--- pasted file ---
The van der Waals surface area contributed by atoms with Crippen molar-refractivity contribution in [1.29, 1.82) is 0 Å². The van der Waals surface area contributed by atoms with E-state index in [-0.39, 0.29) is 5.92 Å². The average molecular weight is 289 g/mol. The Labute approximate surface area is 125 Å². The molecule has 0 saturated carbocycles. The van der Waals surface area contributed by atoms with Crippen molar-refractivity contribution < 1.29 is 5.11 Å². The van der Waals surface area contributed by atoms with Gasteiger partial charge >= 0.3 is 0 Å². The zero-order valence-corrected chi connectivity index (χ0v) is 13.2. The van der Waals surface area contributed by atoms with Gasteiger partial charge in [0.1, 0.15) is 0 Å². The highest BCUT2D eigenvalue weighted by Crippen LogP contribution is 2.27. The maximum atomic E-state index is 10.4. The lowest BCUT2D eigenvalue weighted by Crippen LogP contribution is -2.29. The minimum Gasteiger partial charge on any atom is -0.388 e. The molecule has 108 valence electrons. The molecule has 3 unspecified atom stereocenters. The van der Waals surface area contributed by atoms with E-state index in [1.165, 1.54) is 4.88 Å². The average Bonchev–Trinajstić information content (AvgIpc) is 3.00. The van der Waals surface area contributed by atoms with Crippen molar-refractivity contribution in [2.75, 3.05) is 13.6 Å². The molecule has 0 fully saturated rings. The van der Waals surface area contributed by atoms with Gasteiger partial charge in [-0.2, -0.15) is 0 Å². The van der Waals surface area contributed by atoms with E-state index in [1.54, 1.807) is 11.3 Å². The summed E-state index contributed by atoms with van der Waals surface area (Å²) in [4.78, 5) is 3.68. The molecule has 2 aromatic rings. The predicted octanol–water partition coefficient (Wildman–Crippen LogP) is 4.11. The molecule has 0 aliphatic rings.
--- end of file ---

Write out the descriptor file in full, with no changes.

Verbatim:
The van der Waals surface area contributed by atoms with Crippen molar-refractivity contribution in [1.29, 1.82) is 0 Å². The van der Waals surface area contributed by atoms with E-state index in [-0.39, 0.29) is 5.92 Å². The average molecular weight is 289 g/mol. The Labute approximate surface area is 125 Å². The molecule has 0 saturated carbocycles. The van der Waals surface area contributed by atoms with Crippen molar-refractivity contribution < 1.29 is 5.11 Å². The van der Waals surface area contributed by atoms with Gasteiger partial charge >= 0.3 is 0 Å². The zero-order valence-corrected chi connectivity index (χ0v) is 13.2. The van der Waals surface area contributed by atoms with Gasteiger partial charge in [0.1, 0.15) is 0 Å². The highest BCUT2D eigenvalue weighted by Crippen LogP contribution is 2.27. The maximum atomic E-state index is 10.4. The lowest BCUT2D eigenvalue weighted by Crippen LogP contribution is -2.29. The minimum Gasteiger partial charge on any atom is -0.388 e. The molecule has 108 valence electrons. The molecule has 3 unspecified atom stereocenters. The van der Waals surface area contributed by atoms with E-state index in [1.165, 1.54) is 4.88 Å². The average Bonchev–Trinajstić information content (AvgIpc) is 3.00. The van der Waals surface area contributed by atoms with Crippen molar-refractivity contribution in [2.75, 3.05) is 13.6 Å². The molecule has 0 fully saturated rings. The van der Waals surface area contributed by atoms with Gasteiger partial charge in [-0.2, -0.15) is 0 Å². The van der Waals surface area contributed by atoms with E-state index in [1.54, 1.807) is 11.3 Å². The summed E-state index contributed by atoms with van der Waals surface area (Å²) in [4.78, 5) is 3.68. The molecule has 2 aromatic rings. The predicted octanol–water partition coefficient (Wildman–Crippen LogP) is 4.11. The molecule has 0 aliphatic rings.